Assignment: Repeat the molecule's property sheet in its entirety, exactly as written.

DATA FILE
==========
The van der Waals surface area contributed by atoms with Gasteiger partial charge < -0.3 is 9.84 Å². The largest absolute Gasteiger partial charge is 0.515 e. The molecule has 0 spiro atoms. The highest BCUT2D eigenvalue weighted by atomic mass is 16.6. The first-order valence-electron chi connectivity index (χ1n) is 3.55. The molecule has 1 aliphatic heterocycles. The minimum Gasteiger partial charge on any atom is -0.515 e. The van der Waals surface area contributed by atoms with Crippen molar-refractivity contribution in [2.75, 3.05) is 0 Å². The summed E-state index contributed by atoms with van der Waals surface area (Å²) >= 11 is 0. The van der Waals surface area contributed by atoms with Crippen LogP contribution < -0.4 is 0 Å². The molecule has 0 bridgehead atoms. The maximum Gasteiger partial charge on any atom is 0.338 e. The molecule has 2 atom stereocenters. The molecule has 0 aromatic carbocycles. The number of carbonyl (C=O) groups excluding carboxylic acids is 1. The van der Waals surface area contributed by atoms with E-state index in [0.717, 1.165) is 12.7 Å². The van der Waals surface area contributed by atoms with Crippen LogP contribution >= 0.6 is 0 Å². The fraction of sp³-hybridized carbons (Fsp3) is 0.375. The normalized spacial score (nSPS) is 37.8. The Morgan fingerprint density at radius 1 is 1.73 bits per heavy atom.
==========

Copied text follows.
The van der Waals surface area contributed by atoms with Gasteiger partial charge < -0.3 is 9.84 Å². The largest absolute Gasteiger partial charge is 0.515 e. The molecule has 0 spiro atoms. The highest BCUT2D eigenvalue weighted by atomic mass is 16.6. The first-order valence-electron chi connectivity index (χ1n) is 3.55. The molecule has 1 aliphatic heterocycles. The minimum Gasteiger partial charge on any atom is -0.515 e. The van der Waals surface area contributed by atoms with Crippen molar-refractivity contribution in [2.75, 3.05) is 0 Å². The summed E-state index contributed by atoms with van der Waals surface area (Å²) >= 11 is 0. The van der Waals surface area contributed by atoms with Crippen LogP contribution < -0.4 is 0 Å². The molecule has 0 bridgehead atoms. The maximum Gasteiger partial charge on any atom is 0.338 e. The molecule has 2 atom stereocenters. The molecule has 0 aromatic carbocycles. The number of carbonyl (C=O) groups excluding carboxylic acids is 1. The van der Waals surface area contributed by atoms with E-state index in [0.717, 1.165) is 12.7 Å². The van der Waals surface area contributed by atoms with Crippen LogP contribution >= 0.6 is 0 Å². The fraction of sp³-hybridized carbons (Fsp3) is 0.375. The normalized spacial score (nSPS) is 37.8. The Morgan fingerprint density at radius 1 is 1.73 bits per heavy atom.